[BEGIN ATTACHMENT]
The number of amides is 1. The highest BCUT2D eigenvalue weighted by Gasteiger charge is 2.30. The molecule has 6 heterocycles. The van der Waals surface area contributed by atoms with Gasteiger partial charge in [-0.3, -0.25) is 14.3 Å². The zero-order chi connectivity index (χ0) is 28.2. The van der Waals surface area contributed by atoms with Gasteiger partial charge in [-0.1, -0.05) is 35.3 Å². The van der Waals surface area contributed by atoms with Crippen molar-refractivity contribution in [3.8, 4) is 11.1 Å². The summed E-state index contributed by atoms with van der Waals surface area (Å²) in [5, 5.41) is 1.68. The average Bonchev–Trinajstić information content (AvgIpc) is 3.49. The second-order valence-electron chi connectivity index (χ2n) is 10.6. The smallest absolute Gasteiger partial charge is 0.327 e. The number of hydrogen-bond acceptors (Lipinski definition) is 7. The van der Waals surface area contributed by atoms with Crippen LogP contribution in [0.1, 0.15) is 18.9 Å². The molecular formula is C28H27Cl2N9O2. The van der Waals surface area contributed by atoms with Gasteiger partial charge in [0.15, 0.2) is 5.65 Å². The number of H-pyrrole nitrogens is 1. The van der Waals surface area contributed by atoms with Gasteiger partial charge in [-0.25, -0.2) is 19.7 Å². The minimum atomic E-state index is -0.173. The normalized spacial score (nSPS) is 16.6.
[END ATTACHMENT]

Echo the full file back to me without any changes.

The number of amides is 1. The highest BCUT2D eigenvalue weighted by Gasteiger charge is 2.30. The molecule has 6 heterocycles. The van der Waals surface area contributed by atoms with Gasteiger partial charge in [-0.3, -0.25) is 14.3 Å². The zero-order chi connectivity index (χ0) is 28.2. The van der Waals surface area contributed by atoms with Gasteiger partial charge in [-0.1, -0.05) is 35.3 Å². The van der Waals surface area contributed by atoms with Crippen molar-refractivity contribution in [3.8, 4) is 11.1 Å². The summed E-state index contributed by atoms with van der Waals surface area (Å²) in [5, 5.41) is 1.68. The average Bonchev–Trinajstić information content (AvgIpc) is 3.49. The second-order valence-electron chi connectivity index (χ2n) is 10.6. The smallest absolute Gasteiger partial charge is 0.327 e. The number of hydrogen-bond acceptors (Lipinski definition) is 7. The van der Waals surface area contributed by atoms with Crippen LogP contribution in [0.1, 0.15) is 18.9 Å². The molecular formula is C28H27Cl2N9O2. The van der Waals surface area contributed by atoms with Gasteiger partial charge in [0.15, 0.2) is 5.65 Å². The number of H-pyrrole nitrogens is 1. The van der Waals surface area contributed by atoms with Gasteiger partial charge in [-0.25, -0.2) is 19.7 Å². The minimum atomic E-state index is -0.173. The normalized spacial score (nSPS) is 16.6.